Canon EOS 5D Mark III Gordon Laing, April 2012

Canon EOS 5D Mark III vs EOS 5D Mark II image quality (JPEG) (RAW results to follow)

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To compare real-life quality I shot this scene with the Canon EOS 5D Mark III and the EOS 5D Mark II within a few moments of each other using their best quality JPEG settings.

Both cameras were fitted with the same Canon EF 24-105mm f4L IS USM lens with stabilisation disabled and the aperture set to f8. Both were using their Standard picture styles and White Balance was set to Daylight. Auto Lighting Optimiser was set to standard.

I shot this sequence in RAW+JPEG mode and will provide RAW comparisons once the most common processing applications are fully updated and delivering satisfactory results.

  Canon EOS 5D Mark III results
1 Canon 5D Mark III vs 5D Mark II Quality
2 Canon 5D Mark III vs Sony NEX-7 Quality
3 Canon 5D Mark III vs Nikon D800 Quality
4 Canon 5D Mark III vs 5D Mark II noise
5 Canon 5D Mark III vs Nikon D800 noise
6 Canon 5D3 vs Nikon D800 (down-sampled)
7 Canon 5D Mark III Sample images

The image above right was taken with the Canon EOS 5D Mark III with the EF 24-105mm f4L IS USM lens set to 35mm and the aperture set to f8 in Aperture Priority mode. At its base sensitivity of 100 ISO, the Mark III metered an exposure of 1/320 for this composition. The earlier Mark II metered an identical exposure.

In terms of resolution, there's only just over one Megapixel between the Mark II and Mark III, but there is three and a half years between the cameras during which time technology and processing styles have moved-on.

The first difference to note in the crops below concerns lens correction. Both cameras were fitted with the same lens at the same focal length and aperture, and both focused on the same point on the image. You will however note the image from the Mark III is lacking the coloured fringing of the Mark II, seen most obviously on the ridge of the mountain. At last Canon is implementing in-camera correction of coloured fringing for JPEGs on the Mark III, something Nikon has been offering for years. Unlike Nikon though, this is an option you can choose to enable or disable.

Look at all the crops though and a more obvious difference becomes quite apparent: a strikingly different processing strategy when both cameras apply their default Standard Picture Style. The new Mark III is applying much more contrast and sharpening by default for a punchier-looking image out-of-the-camera. This is in line with the style of other recent Canon DSLRs.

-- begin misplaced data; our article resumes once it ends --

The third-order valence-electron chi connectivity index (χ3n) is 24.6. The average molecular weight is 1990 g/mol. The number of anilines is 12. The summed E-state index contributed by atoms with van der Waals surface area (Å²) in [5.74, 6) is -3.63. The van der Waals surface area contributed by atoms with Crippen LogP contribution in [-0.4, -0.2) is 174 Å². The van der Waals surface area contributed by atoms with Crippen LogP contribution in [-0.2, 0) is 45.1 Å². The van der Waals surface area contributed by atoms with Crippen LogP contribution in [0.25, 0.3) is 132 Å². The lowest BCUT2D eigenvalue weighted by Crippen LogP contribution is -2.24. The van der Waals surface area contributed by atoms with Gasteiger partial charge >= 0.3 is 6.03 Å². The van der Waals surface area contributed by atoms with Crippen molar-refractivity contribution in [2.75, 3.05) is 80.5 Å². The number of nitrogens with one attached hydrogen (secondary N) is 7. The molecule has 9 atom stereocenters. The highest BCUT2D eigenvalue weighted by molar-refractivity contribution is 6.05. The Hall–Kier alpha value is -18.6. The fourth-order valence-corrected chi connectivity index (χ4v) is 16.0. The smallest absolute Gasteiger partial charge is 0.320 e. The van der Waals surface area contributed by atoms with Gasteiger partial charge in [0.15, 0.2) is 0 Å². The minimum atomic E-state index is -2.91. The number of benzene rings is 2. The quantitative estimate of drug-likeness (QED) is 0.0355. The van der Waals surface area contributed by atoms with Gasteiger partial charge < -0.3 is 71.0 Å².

While this can deliver pleasing results for subjects which occupy a large portion of the frame, smaller details such as those on the foliage and buildings in this particular test shot can become a little unrealistic-looking, at least to my eyes anyway. Alongside the Mark II crops can't help but look a little soft, but they're arguably more natural-looking.

So a tough one to call on this first results page. There's certainly nothing in it in terms of real-life detail and resolution. The real difference between the Mark III and its predecessor at their base sensitivities is about comparing processing styles. The Mark III is undoubtedly punchier by default and enjoys the benefit of in-camera correction of coloured fringing, but many will prefer the more natural, less cooked style of the Mark II. Certainly if you're a Mark II owner who mostly shoots stills at low ISOs, I see no reason to upgrade to the Mark III.

Of course this is just an out-of-camera JPEG comparison at 100 ISO using the defaults. I shot this scene in RAW+JPEG and once the RAW converters have been properly updated for the Mark III and D800, I'll process the files and see if I can improve the output from all the cameras on test here.

This is also the first of many results pages here, so to see how the Mark III compares against the highest resolution APS-C model at the time of writing, check out my Canon 5D3 vs Sony NEX-7 quality results. Or maybe you're ready to see how the big rivals compare in my Canon 5D3 vs Nikon D800 quality results. Alternatively if you'd like to see how the Mark III performs at higher sensitivities, check out my Canon 5D3 noise results. As always, I also have a selection of original files you can download in my Canon 5D3 sample images gallery.


Canon EOS 5D Mark III (JPEG using in-camera defaults)
Using EF 24-105mm f4L IS USM
Canon EOS 5D Mark II (JPEG using in-camera defaults)
Using EF 24-105mm f4L IS USM

f8, 100 ISO
f8, 100 ISO
f8, 100 ISO
f8, 100 ISO
f8, 100 ISO
f8, 100 ISO
f8, 100 ISO
f8, 100 ISO

Canon EOS 5D Mark III results : Quality vs 5D2 / Quality vs NEX-7 / Quality vs D800 / Noise vs 5D2
/ Noise vs D800

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